Jury's question for judge may not bode well for Aaron Hernandez


BOSTON – A question from the jury on Friday may be a clue to their eventual verdict in the Aaron Hernandez double-homicide case, and it didn’t appear promising for the former New England Patriot star.

Reading too much into jury questions is always dangerous. However, it was the only bit of news to emerge Friday as the jury was given the case and deliberated for six and a half hours whether Hernandez killed two Cape Verdean immigrants in a 2012 drive-by shooting. They will resume their duties Monday at 9 a.m. In the meantime, any morsel of information about their thinking is dissected by lawyers, family members and onlookers.

Just after lunch on Friday, the jury asked Suffolk Superior Court Judge Jeffrey Locke the following question via a written note:

“If an immunized witness provides specific testimony that we believe would give enough evidence for a conviction, do we have to have corroborating evidence for that specific piece of testimony?” the note read. The word “specific” was underlined.

Former New England Patriots tight end Aaron Hernandez is seated during closing arguments in his double murder trial at Suffolk Superior Court, Thursday, April 6, 2017, in Boston. Hernandez is on trial for the July 2012 killings of Daniel de Abreu and Safiro Furtado who he encountered in a Boston nightclub. The former NFL player is already serving a life sentence in the 2013 killing of semi-professional football player Odin Lloyd. (AP Photo/Steven Senne, Pool)
Aaron Hernandez is seated during closing arguments in his double murder trial at Suffolk Superior Court on Thursday, April 6, 2017, in Boston. (AP)

Locke, after a brief hearing with prosecutors and defense attorneys, told the jury “the direct answer is no.” However, he read a more elaborate explanation from Massachusetts law that says a jury doesn’t need corroboration for a specific piece of testimony just “corroboration to at least one element of charged crime or crimes.”

What this means for Hernandez is, again, not 100 percent certain, however, the state gave immunity deals to six witnesses, including its star, Alexander Bradley, who is the lone person that says Hernandez was the triggerman in the shooting.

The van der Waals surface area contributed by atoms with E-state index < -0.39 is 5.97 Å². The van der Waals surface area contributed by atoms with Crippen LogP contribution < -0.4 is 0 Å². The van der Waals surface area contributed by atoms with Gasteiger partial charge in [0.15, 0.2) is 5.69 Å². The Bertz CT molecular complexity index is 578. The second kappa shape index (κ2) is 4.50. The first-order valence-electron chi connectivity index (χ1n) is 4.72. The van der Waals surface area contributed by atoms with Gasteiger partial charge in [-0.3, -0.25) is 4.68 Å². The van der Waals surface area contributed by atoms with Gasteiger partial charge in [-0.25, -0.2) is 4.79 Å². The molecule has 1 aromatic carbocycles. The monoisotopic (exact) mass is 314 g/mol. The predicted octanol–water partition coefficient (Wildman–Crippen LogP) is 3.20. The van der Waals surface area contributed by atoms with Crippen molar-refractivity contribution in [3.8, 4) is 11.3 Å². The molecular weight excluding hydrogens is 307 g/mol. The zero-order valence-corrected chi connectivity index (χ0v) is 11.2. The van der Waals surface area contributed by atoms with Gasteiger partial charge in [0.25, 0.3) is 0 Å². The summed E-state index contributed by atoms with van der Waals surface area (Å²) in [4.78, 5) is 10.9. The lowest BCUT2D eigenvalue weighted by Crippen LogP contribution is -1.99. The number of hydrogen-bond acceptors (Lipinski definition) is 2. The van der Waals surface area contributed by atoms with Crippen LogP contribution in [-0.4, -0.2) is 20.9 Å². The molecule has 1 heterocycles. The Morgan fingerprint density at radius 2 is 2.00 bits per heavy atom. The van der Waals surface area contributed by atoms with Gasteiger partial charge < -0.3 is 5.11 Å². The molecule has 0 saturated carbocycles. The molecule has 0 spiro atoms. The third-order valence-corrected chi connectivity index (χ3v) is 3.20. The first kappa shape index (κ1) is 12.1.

If the jury is willing to believe Bradley, then Hernandez has a difficult case to prove. The wording of the note suggests – although does not prove – they believe in the testimony of some immunized witness.

Hernandez’s defense was based significantly on blowing up the credibility of Bradley, a convicted felon and admitted drug and gun dealer from Connecticut. Lead defense attorney Jose Baez provided an alternate theory that charged Bradley was actually the killer, not Hernandez. Baez called the state’s decision to grant him immunity for his testimony a “deal with the devil” and assailed him as a “liar” and a “career criminal” who duped the Commonwealth into “the deal of a lifetime.”

Baez also criticized other witnesses who were granted immunity, including Hernandez’s fiancée Shayanna Jenkins-Hernandez. He stated prosecutor Patrick Haggan was so desperate to convict the NFL star that they handed out plea deals with unfair generosity.

“They are handing out immunity in this case like its Halloween,” Baez said on Thursday. “Mr. Haggan is the next Oprah Winfrey: ‘You’ve got immunity, you’ve got immunity, we’ve all got immunity.’ That’s not how you build a case. You’re not the Oprah Winfrey of immunity.”

Hernandez is standing trial for the killing of Daniel de Abreu and Safiro Furtado in a drive-by shooting in the Boston Theater District. The Commonwealth alleges Hernandez grew enraged after de Abreu spilled a drink on him earlier in a nightclub. Unable to let such a sign of disrespect go, the prosecution says that Hernandez later hunted de Abreu and his party down at closing time and ordered Bradley to drive up on their car.

Hernandez is already serving a life sentence without the possibility of parole for the 2013 murder of Odin Lloyd. While his freedom doesn’t hang in the balance here, the state is prosecuting this in an effort to solve a double homicide and seek justice for the families of the victims.

After Locke read the question, the jury returned to deliberations. Now comes a weekend with everyone left wondering what they are thinking.

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